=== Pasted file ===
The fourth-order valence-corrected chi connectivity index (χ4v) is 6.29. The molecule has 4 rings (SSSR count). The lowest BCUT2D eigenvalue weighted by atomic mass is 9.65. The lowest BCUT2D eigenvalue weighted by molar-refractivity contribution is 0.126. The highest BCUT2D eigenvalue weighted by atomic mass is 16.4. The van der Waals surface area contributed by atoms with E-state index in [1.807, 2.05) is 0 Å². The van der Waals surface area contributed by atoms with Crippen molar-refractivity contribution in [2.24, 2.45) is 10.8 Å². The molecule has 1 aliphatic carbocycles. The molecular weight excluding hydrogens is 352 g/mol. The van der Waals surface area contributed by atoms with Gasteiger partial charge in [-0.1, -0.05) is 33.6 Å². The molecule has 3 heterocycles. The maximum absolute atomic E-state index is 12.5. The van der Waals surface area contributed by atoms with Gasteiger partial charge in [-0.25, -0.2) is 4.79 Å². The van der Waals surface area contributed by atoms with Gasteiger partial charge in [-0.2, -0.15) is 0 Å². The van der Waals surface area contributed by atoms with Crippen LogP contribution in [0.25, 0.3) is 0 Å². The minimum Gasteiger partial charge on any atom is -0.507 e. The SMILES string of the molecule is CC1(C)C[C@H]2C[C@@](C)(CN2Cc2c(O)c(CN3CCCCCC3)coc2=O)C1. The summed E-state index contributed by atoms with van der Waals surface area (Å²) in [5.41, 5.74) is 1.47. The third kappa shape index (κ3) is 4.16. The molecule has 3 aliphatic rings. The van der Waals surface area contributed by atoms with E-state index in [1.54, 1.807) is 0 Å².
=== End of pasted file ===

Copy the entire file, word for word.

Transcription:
The fourth-order valence-corrected chi connectivity index (χ4v) is 6.29. The molecule has 4 rings (SSSR count). The lowest BCUT2D eigenvalue weighted by atomic mass is 9.65. The lowest BCUT2D eigenvalue weighted by molar-refractivity contribution is 0.126. The highest BCUT2D eigenvalue weighted by atomic mass is 16.4. The van der Waals surface area contributed by atoms with E-state index in [1.807, 2.05) is 0 Å². The van der Waals surface area contributed by atoms with Crippen molar-refractivity contribution in [2.24, 2.45) is 10.8 Å². The molecule has 1 aliphatic carbocycles. The molecular weight excluding hydrogens is 352 g/mol. The van der Waals surface area contributed by atoms with Gasteiger partial charge in [-0.1, -0.05) is 33.6 Å². The molecule has 3 heterocycles. The maximum absolute atomic E-state index is 12.5. The van der Waals surface area contributed by atoms with Gasteiger partial charge in [-0.25, -0.2) is 4.79 Å². The van der Waals surface area contributed by atoms with Gasteiger partial charge in [-0.2, -0.15) is 0 Å². The van der Waals surface area contributed by atoms with Crippen LogP contribution in [0.25, 0.3) is 0 Å². The minimum Gasteiger partial charge on any atom is -0.507 e. The SMILES string of the molecule is CC1(C)C[C@H]2C[C@@](C)(CN2Cc2c(O)c(CN3CCCCCC3)coc2=O)C1. The summed E-state index contributed by atoms with van der Waals surface area (Å²) in [5.41, 5.74) is 1.47. The third kappa shape index (κ3) is 4.16. The molecule has 3 aliphatic rings. The van der Waals surface area contributed by atoms with E-state index in [1.54, 1.807) is 0 Å².